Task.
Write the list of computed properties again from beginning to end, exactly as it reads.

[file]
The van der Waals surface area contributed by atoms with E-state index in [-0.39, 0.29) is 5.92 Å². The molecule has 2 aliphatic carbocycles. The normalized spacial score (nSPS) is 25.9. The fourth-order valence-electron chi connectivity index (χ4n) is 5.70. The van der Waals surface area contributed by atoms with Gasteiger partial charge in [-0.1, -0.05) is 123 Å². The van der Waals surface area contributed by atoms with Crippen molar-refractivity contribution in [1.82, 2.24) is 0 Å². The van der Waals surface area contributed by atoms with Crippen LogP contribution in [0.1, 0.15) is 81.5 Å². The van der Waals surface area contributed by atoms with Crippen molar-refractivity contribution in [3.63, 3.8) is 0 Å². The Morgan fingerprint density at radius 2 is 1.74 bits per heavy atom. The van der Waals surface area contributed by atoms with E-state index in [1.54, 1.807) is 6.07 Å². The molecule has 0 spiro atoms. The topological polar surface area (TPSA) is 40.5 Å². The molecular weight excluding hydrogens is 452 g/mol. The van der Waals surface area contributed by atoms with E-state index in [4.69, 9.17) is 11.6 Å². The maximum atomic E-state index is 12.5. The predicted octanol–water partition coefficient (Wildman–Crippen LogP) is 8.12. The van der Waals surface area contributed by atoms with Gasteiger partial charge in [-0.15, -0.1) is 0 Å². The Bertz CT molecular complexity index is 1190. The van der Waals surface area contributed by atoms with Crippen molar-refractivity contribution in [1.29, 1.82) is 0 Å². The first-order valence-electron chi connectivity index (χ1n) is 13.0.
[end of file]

The van der Waals surface area contributed by atoms with E-state index in [-0.39, 0.29) is 5.92 Å². The molecule has 2 aliphatic carbocycles. The normalized spacial score (nSPS) is 25.9. The fourth-order valence-electron chi connectivity index (χ4n) is 5.70. The van der Waals surface area contributed by atoms with Gasteiger partial charge in [-0.1, -0.05) is 123 Å². The van der Waals surface area contributed by atoms with Crippen molar-refractivity contribution in [1.82, 2.24) is 0 Å². The van der Waals surface area contributed by atoms with Crippen LogP contribution in [0.1, 0.15) is 81.5 Å². The van der Waals surface area contributed by atoms with Crippen molar-refractivity contribution in [3.63, 3.8) is 0 Å². The Morgan fingerprint density at radius 2 is 1.74 bits per heavy atom. The van der Waals surface area contributed by atoms with E-state index in [1.54, 1.807) is 6.07 Å². The molecule has 0 spiro atoms. The topological polar surface area (TPSA) is 40.5 Å². The molecular weight excluding hydrogens is 452 g/mol. The van der Waals surface area contributed by atoms with E-state index in [4.69, 9.17) is 11.6 Å². The maximum atomic E-state index is 12.5. The predicted octanol–water partition coefficient (Wildman–Crippen LogP) is 8.12. The van der Waals surface area contributed by atoms with Gasteiger partial charge in [-0.15, -0.1) is 0 Å². The Bertz CT molecular complexity index is 1190. The van der Waals surface area contributed by atoms with Crippen molar-refractivity contribution in [1.29, 1.82) is 0 Å². The first-order valence-electron chi connectivity index (χ1n) is 13.0.